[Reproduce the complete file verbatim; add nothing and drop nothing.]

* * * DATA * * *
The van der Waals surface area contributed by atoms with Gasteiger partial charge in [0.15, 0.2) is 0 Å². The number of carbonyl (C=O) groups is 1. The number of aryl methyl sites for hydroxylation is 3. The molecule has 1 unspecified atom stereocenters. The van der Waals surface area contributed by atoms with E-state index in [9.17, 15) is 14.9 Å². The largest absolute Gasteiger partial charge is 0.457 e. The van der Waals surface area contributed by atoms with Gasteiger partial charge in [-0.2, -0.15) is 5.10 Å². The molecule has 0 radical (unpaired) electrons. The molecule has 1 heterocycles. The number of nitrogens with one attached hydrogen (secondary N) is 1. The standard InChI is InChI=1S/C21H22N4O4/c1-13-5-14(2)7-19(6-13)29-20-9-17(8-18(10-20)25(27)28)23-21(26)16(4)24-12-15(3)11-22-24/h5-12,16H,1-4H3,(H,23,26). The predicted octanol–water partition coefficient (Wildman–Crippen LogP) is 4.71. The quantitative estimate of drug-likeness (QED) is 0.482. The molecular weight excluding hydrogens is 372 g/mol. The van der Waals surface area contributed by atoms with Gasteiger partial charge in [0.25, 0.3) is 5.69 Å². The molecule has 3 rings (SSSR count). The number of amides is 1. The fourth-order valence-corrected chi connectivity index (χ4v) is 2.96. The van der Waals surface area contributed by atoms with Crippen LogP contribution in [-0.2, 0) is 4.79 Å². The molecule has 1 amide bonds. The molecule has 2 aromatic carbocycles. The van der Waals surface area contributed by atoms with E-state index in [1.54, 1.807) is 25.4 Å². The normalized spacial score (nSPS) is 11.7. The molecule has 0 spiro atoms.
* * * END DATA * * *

The van der Waals surface area contributed by atoms with Gasteiger partial charge in [0.15, 0.2) is 0 Å². The number of carbonyl (C=O) groups is 1. The number of aryl methyl sites for hydroxylation is 3. The molecule has 1 unspecified atom stereocenters. The van der Waals surface area contributed by atoms with E-state index in [9.17, 15) is 14.9 Å². The largest absolute Gasteiger partial charge is 0.457 e. The van der Waals surface area contributed by atoms with Gasteiger partial charge in [-0.2, -0.15) is 5.10 Å². The molecule has 0 radical (unpaired) electrons. The molecule has 1 heterocycles. The number of nitrogens with one attached hydrogen (secondary N) is 1. The standard InChI is InChI=1S/C21H22N4O4/c1-13-5-14(2)7-19(6-13)29-20-9-17(8-18(10-20)25(27)28)23-21(26)16(4)24-12-15(3)11-22-24/h5-12,16H,1-4H3,(H,23,26). The predicted octanol–water partition coefficient (Wildman–Crippen LogP) is 4.71. The quantitative estimate of drug-likeness (QED) is 0.482. The molecular weight excluding hydrogens is 372 g/mol. The van der Waals surface area contributed by atoms with Gasteiger partial charge in [0.25, 0.3) is 5.69 Å². The molecule has 3 rings (SSSR count). The number of amides is 1. The fourth-order valence-corrected chi connectivity index (χ4v) is 2.96. The van der Waals surface area contributed by atoms with Crippen LogP contribution in [-0.2, 0) is 4.79 Å². The molecule has 1 amide bonds. The molecule has 2 aromatic carbocycles. The van der Waals surface area contributed by atoms with E-state index in [1.54, 1.807) is 25.4 Å². The normalized spacial score (nSPS) is 11.7. The molecule has 0 spiro atoms.